Islamic State’s First Jihad in Malaysia: Grenade Thrown into Latin-Themed Nightclub

Islamic State terrorists hurled a grenade into Kuala Lumpur’s Cuban-themed nightclub Movida on June 28, injuring eight. Officials have confirmed it is the first successful ISIS attack in Malaysian history.

The club was broadcasting a Euro Cup soccer match — occurring in the early morning hours in Malaysia — when the grenade struck. Movida describes itself on its website as “a kitchen + bar + club lounge featuring the sounds of world music and serving up the Best of Italian, Mediterranean, Cuban, Spanish Cuisine & More…” and cites Cuban slang as the influence for its name.

CNN notes that Malaysian police had dismissed jihad as a possibility for the attack, prompting Muhammad Wanndy Mohamed Jedi, an ISIS jihadist in Syria, to correct them on Facebook. Another jihadist, Abu Hamzah Al-Fateh, reportedly also posted a confirmation on social media in which he asserted that the reason for the attack was that “the nightclub of not respecting the month of Ramadan by carrying out immoral activities.” He added that Muslims were not the target of the attack and should avoid “infidel” locales.

This is the second such attack on a Caribbean Latino-themed nightclub by Islamic State jihadis this summer. In mid-June, Omar Mateen, an ISIS sympathizer, opened fire on Pulse nightclub in Orlando, Florida, killing 49 mostly-Puerto Rican patrons. The club was hosting a Latin night on the day of the attack.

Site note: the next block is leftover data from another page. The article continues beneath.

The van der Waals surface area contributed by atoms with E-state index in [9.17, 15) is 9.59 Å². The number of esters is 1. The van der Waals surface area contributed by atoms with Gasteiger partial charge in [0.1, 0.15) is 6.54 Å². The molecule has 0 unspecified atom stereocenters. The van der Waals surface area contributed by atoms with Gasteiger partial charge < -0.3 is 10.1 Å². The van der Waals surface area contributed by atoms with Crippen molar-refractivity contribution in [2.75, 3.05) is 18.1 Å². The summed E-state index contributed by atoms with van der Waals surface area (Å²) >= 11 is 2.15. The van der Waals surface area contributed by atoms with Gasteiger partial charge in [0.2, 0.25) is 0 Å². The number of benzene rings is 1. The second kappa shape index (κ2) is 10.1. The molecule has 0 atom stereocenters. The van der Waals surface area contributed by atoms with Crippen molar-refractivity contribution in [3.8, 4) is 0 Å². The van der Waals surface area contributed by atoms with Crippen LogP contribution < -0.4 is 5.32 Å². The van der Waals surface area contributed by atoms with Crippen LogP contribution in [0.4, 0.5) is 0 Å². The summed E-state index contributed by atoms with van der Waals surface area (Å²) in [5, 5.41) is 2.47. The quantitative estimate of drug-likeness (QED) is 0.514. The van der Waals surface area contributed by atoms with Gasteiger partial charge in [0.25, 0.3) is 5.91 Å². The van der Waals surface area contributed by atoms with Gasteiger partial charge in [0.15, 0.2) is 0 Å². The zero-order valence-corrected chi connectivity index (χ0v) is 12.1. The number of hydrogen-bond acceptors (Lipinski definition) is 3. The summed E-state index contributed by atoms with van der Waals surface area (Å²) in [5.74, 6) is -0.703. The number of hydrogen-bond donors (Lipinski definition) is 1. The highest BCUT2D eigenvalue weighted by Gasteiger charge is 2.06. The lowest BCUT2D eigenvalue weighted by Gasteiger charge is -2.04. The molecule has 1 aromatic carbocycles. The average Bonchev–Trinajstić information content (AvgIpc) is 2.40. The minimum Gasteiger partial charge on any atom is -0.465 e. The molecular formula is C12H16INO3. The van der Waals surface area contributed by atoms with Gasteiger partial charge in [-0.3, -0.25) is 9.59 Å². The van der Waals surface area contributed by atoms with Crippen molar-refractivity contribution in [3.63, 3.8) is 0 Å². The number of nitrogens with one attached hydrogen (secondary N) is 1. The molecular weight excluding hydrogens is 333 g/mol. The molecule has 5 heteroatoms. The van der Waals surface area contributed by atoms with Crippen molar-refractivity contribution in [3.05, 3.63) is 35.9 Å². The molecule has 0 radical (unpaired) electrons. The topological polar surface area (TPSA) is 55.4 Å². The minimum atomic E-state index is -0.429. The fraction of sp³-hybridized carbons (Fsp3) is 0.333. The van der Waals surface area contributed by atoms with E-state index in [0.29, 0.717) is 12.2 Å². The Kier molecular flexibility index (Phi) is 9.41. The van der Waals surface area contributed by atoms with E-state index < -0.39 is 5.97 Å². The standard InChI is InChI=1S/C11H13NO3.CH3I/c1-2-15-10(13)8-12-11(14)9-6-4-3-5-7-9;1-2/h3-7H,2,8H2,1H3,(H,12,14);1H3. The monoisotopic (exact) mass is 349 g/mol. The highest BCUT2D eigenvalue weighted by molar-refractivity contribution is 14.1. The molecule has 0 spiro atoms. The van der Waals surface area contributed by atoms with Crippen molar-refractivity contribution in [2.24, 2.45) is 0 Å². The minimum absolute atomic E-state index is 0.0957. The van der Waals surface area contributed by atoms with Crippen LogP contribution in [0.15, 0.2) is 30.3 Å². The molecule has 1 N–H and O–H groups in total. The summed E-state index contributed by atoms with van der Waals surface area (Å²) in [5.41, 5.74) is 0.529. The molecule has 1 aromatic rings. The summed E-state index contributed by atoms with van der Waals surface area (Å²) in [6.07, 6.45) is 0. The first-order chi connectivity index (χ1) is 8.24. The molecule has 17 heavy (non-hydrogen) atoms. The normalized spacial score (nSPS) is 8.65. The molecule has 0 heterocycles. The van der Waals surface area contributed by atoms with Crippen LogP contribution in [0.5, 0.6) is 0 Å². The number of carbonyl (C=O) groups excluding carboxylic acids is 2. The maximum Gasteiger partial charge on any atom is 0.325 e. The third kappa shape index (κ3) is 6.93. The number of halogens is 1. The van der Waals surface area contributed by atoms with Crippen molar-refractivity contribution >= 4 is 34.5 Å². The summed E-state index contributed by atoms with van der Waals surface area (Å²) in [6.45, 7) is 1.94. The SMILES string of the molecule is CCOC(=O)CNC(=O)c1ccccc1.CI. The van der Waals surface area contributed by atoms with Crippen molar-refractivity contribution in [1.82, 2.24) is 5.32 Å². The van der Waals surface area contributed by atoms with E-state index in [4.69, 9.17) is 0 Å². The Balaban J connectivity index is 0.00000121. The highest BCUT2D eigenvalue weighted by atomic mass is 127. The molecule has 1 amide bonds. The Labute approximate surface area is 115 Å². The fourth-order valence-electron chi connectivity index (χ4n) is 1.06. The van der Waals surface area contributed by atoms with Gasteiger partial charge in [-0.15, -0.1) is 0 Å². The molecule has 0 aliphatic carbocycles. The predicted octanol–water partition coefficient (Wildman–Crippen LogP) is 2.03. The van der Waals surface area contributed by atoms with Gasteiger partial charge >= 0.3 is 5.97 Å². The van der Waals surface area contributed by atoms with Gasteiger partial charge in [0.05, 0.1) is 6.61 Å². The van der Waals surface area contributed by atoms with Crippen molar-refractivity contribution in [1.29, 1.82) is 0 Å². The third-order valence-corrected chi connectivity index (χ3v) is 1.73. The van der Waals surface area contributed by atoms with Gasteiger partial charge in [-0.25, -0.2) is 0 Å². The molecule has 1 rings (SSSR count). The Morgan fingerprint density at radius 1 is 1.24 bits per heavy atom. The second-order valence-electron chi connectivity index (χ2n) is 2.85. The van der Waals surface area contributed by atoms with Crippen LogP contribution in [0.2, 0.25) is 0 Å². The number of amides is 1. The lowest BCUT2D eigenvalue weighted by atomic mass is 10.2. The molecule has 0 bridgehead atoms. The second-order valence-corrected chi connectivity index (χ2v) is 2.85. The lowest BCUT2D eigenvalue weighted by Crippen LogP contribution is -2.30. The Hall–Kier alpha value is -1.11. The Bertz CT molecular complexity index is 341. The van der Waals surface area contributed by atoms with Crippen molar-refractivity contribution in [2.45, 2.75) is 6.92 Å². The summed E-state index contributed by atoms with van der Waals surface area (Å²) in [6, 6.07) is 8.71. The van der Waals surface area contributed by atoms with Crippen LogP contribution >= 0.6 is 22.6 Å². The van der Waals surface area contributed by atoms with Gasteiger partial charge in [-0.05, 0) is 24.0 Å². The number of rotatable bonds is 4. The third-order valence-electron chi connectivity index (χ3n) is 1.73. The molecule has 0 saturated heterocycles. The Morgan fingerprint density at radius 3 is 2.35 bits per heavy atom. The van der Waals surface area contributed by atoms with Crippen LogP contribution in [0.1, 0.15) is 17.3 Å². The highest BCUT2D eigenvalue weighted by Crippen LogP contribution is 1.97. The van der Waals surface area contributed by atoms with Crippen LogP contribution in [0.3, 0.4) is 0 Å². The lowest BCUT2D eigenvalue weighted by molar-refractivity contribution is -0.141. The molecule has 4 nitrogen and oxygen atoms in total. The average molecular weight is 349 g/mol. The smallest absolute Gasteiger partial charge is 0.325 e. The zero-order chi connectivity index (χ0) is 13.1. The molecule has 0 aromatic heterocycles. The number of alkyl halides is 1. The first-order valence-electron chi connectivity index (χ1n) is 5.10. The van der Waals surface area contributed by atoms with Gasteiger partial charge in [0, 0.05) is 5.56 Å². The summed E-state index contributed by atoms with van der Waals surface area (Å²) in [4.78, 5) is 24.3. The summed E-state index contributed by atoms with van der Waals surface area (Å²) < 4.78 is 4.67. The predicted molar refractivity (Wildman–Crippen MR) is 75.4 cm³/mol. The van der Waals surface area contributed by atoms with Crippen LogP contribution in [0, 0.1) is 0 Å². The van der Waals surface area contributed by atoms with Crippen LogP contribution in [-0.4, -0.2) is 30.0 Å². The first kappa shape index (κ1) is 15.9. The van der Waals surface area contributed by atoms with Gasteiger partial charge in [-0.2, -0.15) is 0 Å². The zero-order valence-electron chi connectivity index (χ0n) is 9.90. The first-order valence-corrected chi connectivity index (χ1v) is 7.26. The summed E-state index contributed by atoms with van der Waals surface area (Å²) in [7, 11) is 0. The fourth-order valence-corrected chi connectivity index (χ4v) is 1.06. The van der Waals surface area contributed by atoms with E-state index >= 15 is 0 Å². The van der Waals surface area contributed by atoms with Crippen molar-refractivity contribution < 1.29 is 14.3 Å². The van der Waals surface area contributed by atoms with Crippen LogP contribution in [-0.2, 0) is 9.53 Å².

Police have confirmed that Wanndy organized the Movida attack from Syria, making it an official ISIS act, not a jihadi plot by Islamic State “fans” radicalized though Internet propaganda.

Inspector-General of Police Tan Sri Khalid Abu Bakar confirmed that the two men who organized the attack and 13 others have been arrested. “They were receiving instructions directly from known IS militant Muhamad Wanndy Mohamad Jedi from Syria. The club was attacked as it was deemed an unIslamic establishment,” he clarified. Among those arrested were also two policemen with ties to ISIS, with at least one of them involved in organizing robberies to fund Islamic State cells nationwide.

He added that ISIS was planning more attacks in Malaysia, though the group itself released propaganda confirming that shortly after his statements. In a new video, an Islamic State fighter, speaking in Bahasa Malaysia and Arabic, promises that “we will come to you with a military force that you cannot overcome.”

The Islamic State has repeatedly targeted Malaysia, long established as a stronghold for the rival jihadist organization al-Qaeda, in its propaganda. Al-Qaeda members met in Kuala Lumpur in 2000 to organize the attacks on the United States on September 11, 2001.

Malaysian Prime Minister Najib Razak addressed the Islamic State threat this week in the context of attacks on Saudi Arabia, France, Turkey, and Bangladesh. “The fear (of Islamophobia), especially in the Western world, is the result of a misunderstanding of the true teachings of Islam,” he said in a speech. “Sometimes we have to blame certain groups of Muslims themselves for committing negative acts which do not represent Islam, such as suicide bombers, militants and extremists.”


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